At first glance, Nicola Moriarty’s debut novel Free-Falling looks like a tear-jerker. It opens with Belinda, off to buy a puppy, to fill the hole in her life left by her fiancÃ© Andy who – it seems – has died. There is some mystery about how exactly he has died, which makes for an interesting diversion later in the novel, but ultimately the story of Andy’s death is not so much about him, but about who he leaves behind.
In this case, Andy is survived by his twin brother James, his fiancÃ©e Belinda, and his mother Evelyn, as well as a host of friends and colleagues. The story really is about Evelyn and Belinda, and how their relationship is damaged by Andy’s death. The damage is primarily caused when Evelyn publicly blames Belinda for Andy’s death – at the funeral – and it seems the two women will not be reconciled any time soon. Evelyn’s progression through the textbook stages of grief seems to be permanently halted at anger. She even ends up being so angry with herself, her surviving son and her dead son’s fiancÃ©e that she takes up skydiving as a means to escape, perhaps permanently. Luckily her skydiving instructor, Bazza, is an amateur psychologist and he finds his way to what Evelyn is hiding and forces her to confront her feelings.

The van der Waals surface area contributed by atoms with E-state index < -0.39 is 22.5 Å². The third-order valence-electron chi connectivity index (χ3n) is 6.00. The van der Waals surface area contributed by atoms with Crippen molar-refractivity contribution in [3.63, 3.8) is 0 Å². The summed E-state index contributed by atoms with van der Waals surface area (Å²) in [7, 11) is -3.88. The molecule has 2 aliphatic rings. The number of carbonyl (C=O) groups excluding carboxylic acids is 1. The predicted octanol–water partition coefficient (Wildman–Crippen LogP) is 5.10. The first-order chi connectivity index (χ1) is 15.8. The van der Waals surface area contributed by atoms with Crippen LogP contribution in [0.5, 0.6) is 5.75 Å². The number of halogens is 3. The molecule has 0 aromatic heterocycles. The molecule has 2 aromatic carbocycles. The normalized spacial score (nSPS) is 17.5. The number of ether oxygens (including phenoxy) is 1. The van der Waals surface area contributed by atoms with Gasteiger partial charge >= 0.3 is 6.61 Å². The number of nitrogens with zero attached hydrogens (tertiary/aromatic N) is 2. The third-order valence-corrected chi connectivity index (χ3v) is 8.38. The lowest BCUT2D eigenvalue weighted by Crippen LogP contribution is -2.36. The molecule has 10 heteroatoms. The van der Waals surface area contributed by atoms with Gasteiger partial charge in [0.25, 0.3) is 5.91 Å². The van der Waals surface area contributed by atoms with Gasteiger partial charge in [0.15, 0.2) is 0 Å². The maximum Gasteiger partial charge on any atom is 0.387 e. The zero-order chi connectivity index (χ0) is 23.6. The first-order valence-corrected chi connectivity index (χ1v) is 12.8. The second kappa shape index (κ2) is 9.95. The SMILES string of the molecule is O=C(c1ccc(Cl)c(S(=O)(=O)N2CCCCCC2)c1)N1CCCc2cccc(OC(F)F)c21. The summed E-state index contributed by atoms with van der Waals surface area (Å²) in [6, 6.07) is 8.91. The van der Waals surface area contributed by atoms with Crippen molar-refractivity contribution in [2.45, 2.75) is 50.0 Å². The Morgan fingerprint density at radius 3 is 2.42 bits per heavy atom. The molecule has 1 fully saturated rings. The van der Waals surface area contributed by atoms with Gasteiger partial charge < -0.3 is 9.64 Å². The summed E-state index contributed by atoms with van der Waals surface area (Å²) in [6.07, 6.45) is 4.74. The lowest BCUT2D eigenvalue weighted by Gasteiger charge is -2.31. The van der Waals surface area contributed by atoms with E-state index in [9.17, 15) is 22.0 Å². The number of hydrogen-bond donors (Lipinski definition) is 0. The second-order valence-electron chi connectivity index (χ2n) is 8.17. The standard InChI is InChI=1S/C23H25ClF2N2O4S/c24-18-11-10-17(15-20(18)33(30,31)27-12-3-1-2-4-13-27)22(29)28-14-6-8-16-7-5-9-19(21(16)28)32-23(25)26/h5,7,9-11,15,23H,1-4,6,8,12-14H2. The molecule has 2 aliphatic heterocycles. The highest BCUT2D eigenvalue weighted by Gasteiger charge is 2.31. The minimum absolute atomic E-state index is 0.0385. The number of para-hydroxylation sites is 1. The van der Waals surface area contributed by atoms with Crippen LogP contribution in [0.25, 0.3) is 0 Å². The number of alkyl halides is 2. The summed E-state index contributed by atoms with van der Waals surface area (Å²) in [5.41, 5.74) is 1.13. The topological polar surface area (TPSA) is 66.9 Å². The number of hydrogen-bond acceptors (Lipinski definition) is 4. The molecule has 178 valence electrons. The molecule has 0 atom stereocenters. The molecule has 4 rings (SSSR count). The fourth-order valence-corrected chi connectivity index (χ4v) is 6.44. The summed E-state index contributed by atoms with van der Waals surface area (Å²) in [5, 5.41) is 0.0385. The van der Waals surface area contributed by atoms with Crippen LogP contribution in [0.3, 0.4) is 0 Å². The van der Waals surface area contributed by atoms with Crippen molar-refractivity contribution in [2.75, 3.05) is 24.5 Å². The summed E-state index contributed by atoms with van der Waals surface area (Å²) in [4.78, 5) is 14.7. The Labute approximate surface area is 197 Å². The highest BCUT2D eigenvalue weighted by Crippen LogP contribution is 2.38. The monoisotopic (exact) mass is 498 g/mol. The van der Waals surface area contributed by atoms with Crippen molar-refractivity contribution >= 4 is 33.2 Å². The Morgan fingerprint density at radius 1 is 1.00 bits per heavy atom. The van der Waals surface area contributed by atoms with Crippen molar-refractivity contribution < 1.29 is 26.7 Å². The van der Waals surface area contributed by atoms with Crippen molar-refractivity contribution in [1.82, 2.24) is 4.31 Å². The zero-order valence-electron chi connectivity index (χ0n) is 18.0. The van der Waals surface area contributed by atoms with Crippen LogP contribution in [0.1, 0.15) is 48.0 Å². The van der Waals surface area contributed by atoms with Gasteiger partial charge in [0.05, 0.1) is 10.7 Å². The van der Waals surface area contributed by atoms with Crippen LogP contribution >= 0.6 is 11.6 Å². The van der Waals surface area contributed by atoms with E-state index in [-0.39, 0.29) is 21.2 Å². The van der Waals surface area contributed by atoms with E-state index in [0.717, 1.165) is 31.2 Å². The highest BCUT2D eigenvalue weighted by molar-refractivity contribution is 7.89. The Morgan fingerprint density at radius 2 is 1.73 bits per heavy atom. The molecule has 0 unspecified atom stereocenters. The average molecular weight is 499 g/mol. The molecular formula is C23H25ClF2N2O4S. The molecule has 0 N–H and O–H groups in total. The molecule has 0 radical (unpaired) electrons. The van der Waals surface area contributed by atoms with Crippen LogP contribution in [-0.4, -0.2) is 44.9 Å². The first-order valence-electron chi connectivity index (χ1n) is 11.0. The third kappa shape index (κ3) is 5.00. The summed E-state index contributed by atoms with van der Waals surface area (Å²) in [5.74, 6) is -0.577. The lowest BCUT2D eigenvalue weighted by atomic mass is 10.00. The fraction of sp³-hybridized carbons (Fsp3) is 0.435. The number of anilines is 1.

Belinda, on the other hand, thinks she is not alone despite Andy’s death. She feels his presence watching over her, and when mysterious gifts appear on her doorstep she cannot shake the feeling that he is haunting her. It’s no surprise then that she isolates herself from the mates she and Andy shared, she hides away from the world and tries to sink herself into her work and studying. However the world cannot be kept out forever and she too finds that she is forced to confront her feelings by someone unexpected.
Though the novel primarily deals with grief, and how different people handle it, it never really came to the point of bringing a tear to my eyes. This is despite the funeral, the tears, the anger and the reconciliations. It is a touching, thoughtful story, and the main feeling that I am left with, is a resolve to be more compassionate if I find myself in the position of support, friend, confidante, to a person struggling through their own grieving process.
Available now: Random House RRP$32.95